9 maart: Achtergrondmemo over versoepeling 'de minimis'-regel
Nieuwsbericht | 08-03-2006
Brussels, 9th March 2006
(see also IP/06/283)
What is the " de minimis" rule?
The "de minimis" policy was initiated by the Commission in 1992, with special focus on small and medium sized enterprises (SMEs). The current " de minimis" rule, laid down in Commission Regulation No 69/2001, provides that subsidies of an amount smaller than €100,000 granted to an undertaking over a period of 3 years do not constitute "State Aid" within the meaning of the EC Treaty's ban on aid liable to distort competition (Article 87). Subsidies below that ceiling are presumed to have only negligible effects on competition and trade between Member States. Therefore such measures do not need to be notified to the Commission for approval. Regulation 69/2001 does not apply to a number of sectors of the industry, including most prominently, the agricultural sector and the transport sector.
In the State Aid Action Plan (see IP/05/680), the Commission announced that it would adapt the " de minimis" ceiling to the "evolution of the economy". This adaptation will be realised within the confines of the case-law of the European Court of Justice and the Court of First Instance, which allow the Commission only a limited margin of discretion with regard to determining which support measures are to be regarded as prohibited "state aid".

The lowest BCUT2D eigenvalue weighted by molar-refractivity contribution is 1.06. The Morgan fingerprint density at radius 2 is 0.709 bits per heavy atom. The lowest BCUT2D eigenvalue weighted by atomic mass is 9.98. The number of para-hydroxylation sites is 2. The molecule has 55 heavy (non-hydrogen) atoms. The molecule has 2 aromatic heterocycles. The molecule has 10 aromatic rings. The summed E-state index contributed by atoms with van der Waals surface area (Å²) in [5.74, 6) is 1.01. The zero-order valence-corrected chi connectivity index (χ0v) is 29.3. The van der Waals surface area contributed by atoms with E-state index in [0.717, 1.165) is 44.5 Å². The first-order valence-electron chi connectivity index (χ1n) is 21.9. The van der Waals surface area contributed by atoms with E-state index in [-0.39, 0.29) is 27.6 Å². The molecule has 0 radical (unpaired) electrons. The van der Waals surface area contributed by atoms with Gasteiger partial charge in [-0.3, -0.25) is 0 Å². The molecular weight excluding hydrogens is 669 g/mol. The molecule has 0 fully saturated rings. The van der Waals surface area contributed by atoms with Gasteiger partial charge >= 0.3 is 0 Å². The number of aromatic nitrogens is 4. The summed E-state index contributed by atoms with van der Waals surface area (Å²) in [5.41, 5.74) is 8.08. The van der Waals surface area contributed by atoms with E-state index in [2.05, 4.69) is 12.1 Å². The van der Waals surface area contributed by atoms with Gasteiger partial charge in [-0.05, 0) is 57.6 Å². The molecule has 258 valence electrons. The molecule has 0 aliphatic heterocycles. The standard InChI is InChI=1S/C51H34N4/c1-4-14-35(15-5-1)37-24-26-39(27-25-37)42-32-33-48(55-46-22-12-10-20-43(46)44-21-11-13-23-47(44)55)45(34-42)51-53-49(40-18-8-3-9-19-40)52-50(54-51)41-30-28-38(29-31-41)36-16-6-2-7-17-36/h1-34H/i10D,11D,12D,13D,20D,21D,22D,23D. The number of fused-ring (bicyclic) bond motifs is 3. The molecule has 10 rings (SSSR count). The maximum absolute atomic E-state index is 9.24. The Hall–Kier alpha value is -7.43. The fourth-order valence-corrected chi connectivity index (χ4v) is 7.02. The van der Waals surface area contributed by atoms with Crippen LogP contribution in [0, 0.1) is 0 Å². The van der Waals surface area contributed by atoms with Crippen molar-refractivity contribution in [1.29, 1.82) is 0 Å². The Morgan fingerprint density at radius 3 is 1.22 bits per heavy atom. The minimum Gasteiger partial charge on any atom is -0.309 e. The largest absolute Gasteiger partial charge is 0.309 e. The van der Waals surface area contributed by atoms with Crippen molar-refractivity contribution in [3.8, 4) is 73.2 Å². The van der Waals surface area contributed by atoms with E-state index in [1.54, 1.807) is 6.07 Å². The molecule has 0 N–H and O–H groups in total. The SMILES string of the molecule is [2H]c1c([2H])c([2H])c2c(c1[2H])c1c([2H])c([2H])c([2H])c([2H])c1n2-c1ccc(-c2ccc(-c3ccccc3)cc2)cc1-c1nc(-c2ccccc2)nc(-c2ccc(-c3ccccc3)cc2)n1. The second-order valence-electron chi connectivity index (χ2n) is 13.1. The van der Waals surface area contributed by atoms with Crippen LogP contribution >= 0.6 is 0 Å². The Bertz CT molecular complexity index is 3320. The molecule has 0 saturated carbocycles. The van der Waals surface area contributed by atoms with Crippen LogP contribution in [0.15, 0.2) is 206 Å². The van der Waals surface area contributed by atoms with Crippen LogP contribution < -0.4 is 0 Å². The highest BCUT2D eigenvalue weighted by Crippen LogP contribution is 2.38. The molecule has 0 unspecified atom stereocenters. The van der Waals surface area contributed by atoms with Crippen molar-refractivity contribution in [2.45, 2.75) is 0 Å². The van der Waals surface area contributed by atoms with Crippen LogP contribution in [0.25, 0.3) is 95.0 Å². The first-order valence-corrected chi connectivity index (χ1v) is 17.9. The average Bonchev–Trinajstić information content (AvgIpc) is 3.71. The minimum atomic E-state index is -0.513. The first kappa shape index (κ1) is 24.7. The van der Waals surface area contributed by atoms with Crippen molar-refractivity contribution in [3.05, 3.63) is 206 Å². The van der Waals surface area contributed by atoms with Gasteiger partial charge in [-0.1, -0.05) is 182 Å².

What will change under the new Commission proposal?
The main purpose of the Commission proposal is to increase the ceiling from €100,000 to €150,000, to take account of inflation and GDP growth in the EU since the ceiling was last increased. The proposal also extends the scope of the " de minimis" rule, under certain conditions, to the marketing and processing of agricultural products. The Commission is currently considering, in the light of views expressed in the context of earlier consultations, whether to include the transport sector into the scope of the general de minimis rule as well.
In line with earlier Commission proposals and, more particularly, the new draft for a block exemption covering certain types of regional aid (see IP/05/1653), the scope of the de minimis rule will be limited to transparent types of aid for which it is possible to determine in advance the precise aid amount they include. In the case of loans, guarantees, risk capital measures or capital injections, it is often difficult to determine the precise aid amount in advance, since this depends on the risk associated with the transaction. Such types of state aid would therefore only be covered by the de minimis rule if the overall value of the transaction concerned does not exceed the new ceiling.
The proposal also clarifies the extent to which Member States may invoke the benefit of " de minimis" when confronted with an order of the Commission to recover illegally granted state aid.
Finally, the Commission proposal also clarifies the applicable monitoring requirements. For instance, in order to facilitate monitoring by Member States, the three year period will no longer be determined by reference to calendar years, but on the basis of the fiscal years applicable in each Member State.
What can state aid policy do in favour of SMEs?